The Skeleton Twins is the kind of movie that you can watch and know, with 100% certainty, that it premiered at Sundance. It features big-time comedic actors turning in subdued, “against type” performances in a story heavy on melancholy and dark themes, which wraps up said themes in a suspiciously tidy fashion that runs counter to real emotional insight. It’s perfectly suited for the limousine liberals who flock to Park City each year, looking to be engaged but not challenged in any big way.
All of this might sound harsh (because, well, it sort of is), but The Skeleton Twins actually isn’t bad – just aggressively average.
Kristen Wiig and Bill Hader plaly Maggie and Milo, twins who were once thick as thieves, but who haven’t spoken in ten years. They’re brought back together after Milo unsuccessfully tries to kill himself (and hearing news of this interrupts Maggie’s own suicide attempt). Milo moves in with Maggie and her husband Lance (Luke Wilson) to recuperate, and the two brood over their lives and what exactly went wrong with them. Like a lot of Sundance faux-indies, The Skeleton Twins smacks of a filmed first draft of a script. There are the weak punchlines to jokes (the awkward silence at a dinner get-together is broken by a crack about farts) that sound like placeholders meant to be replaced later when writers Craig Johnson (who also directs) and Mark Heyman were in a better creative space. But the greatest example is how the movie incorporates a subplot that’s far more intriguing than the main plot, one that could have used more time to develop and made for a better final piece had it been given further consideration.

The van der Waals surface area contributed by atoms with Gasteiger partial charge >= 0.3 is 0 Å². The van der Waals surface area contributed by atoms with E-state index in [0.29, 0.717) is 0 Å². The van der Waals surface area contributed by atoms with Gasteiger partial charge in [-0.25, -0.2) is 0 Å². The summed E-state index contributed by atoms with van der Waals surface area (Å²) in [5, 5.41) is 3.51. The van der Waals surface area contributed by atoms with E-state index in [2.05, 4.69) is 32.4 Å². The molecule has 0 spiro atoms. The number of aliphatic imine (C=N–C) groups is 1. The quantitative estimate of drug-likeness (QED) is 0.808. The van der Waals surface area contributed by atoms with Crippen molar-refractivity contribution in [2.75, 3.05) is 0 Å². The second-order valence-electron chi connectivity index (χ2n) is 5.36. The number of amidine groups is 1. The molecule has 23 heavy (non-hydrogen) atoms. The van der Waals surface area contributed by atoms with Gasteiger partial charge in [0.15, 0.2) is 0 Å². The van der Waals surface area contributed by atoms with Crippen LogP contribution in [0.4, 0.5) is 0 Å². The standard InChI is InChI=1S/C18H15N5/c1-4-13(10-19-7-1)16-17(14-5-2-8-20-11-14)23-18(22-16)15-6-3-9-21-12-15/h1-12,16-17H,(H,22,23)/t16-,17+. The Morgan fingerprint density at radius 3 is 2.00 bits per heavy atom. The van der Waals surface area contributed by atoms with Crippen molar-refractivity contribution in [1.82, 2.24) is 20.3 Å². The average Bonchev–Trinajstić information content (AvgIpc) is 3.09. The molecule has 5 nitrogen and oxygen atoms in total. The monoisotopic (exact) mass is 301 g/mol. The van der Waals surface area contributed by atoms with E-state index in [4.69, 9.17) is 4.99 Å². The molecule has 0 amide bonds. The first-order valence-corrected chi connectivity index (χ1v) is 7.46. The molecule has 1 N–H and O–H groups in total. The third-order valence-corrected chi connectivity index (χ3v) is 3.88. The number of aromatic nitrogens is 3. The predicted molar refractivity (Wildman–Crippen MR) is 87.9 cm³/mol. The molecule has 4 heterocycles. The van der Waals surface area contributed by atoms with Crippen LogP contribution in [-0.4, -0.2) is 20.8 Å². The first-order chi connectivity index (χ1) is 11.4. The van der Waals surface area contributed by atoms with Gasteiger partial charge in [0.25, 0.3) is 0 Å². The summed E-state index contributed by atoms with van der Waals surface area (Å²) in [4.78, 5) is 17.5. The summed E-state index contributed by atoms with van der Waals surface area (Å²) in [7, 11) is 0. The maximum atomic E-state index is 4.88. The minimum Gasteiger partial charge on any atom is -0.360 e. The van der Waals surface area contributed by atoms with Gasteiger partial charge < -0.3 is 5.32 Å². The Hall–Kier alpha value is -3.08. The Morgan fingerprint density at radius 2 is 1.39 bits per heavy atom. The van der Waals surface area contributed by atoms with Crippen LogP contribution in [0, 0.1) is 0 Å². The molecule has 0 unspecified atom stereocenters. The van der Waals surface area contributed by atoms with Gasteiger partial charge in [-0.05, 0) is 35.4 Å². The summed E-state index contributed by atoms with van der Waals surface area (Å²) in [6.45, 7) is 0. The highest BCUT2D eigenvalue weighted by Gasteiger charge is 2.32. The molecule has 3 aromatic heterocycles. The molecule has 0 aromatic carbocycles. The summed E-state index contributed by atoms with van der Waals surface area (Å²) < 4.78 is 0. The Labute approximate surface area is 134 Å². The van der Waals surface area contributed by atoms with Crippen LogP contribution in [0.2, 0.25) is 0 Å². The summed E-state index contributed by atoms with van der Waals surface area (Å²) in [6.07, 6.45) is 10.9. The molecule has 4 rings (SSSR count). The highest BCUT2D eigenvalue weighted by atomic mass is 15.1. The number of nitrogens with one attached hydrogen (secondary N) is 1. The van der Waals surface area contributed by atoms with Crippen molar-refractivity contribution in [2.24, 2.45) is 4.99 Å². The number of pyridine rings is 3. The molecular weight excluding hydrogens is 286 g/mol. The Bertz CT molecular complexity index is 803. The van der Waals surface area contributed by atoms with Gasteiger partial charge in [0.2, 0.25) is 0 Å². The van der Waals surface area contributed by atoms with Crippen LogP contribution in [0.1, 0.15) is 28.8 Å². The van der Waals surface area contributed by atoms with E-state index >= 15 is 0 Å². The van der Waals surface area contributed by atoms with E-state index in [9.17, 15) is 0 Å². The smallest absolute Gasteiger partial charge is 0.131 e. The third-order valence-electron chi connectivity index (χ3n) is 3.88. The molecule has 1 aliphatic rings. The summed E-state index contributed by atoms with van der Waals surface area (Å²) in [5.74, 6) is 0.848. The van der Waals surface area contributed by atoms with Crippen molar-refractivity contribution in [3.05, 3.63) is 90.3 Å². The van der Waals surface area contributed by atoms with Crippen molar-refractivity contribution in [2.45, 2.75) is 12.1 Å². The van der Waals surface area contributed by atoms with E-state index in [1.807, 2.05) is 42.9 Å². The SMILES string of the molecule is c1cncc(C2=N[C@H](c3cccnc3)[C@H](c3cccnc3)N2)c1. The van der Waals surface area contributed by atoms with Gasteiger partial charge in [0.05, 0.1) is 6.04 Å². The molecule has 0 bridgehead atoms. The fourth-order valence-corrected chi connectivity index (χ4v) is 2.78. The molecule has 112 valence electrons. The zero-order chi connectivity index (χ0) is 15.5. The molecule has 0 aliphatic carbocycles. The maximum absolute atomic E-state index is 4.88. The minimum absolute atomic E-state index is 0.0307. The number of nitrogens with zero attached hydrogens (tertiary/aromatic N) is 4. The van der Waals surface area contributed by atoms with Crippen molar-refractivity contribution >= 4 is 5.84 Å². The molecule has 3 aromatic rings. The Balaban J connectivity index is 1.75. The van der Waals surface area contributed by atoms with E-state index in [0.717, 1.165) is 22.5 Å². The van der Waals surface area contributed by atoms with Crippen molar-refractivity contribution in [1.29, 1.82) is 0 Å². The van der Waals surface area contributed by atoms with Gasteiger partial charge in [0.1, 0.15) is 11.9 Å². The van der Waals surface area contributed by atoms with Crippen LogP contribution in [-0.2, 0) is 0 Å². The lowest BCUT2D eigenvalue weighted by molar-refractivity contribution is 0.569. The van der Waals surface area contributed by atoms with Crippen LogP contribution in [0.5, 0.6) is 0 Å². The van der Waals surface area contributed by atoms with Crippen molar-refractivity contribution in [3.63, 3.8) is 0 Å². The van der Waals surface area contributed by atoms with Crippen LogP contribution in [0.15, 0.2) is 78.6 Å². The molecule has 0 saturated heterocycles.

Hader and Wiig are both competent. The odd thing about these kinds of somber dramas, which draw in comedians to give them the chance to shake up how audiences perceive them, is that these roles can actually be more limiting. Wiig and Hader both ping-pong between goofy sibling antics and suicidal despair, with little variation in between. Wiig got to play more nuanced shades in Bridesmaids, an out-and-out comedy that no one thought to send to a film festival.
In any case, the serious drama stuff mostly falls flat, although Luke Wilson elicits some sympathy as Lance, who is sweet and caring but utterly oblivious to Maggie’s pain. The few moments of light-heartedness are the best, the crowner being Wiig and Hader’s lip-synch duet to Starship’s “Nothing’s Gonna Stop Us Now.”
The best I can say about The Skeleton Twins is that it doesn’t always fall into the cliches you expect it to. A story thread about Maggie and Lance trying to have a baby mercifully does not lead to a pregnancy-solves-everything resolution. But it still just wafts by as a forgettable, unspecial thing, destined to join the ranks of Sundance favorites to forever be watched on Netflix during a night when you have nothing better to do.
The Upside: Fitfully fun. The actors are solid enough.
The Downside: A lot of faux-indie story tropes, wasted potential.
On the Side: Writer/director Craig Johnson’s first feature, True Adolescents, premiered at SXSW in 2009 and starred Mark Duplass and Melissa Leo.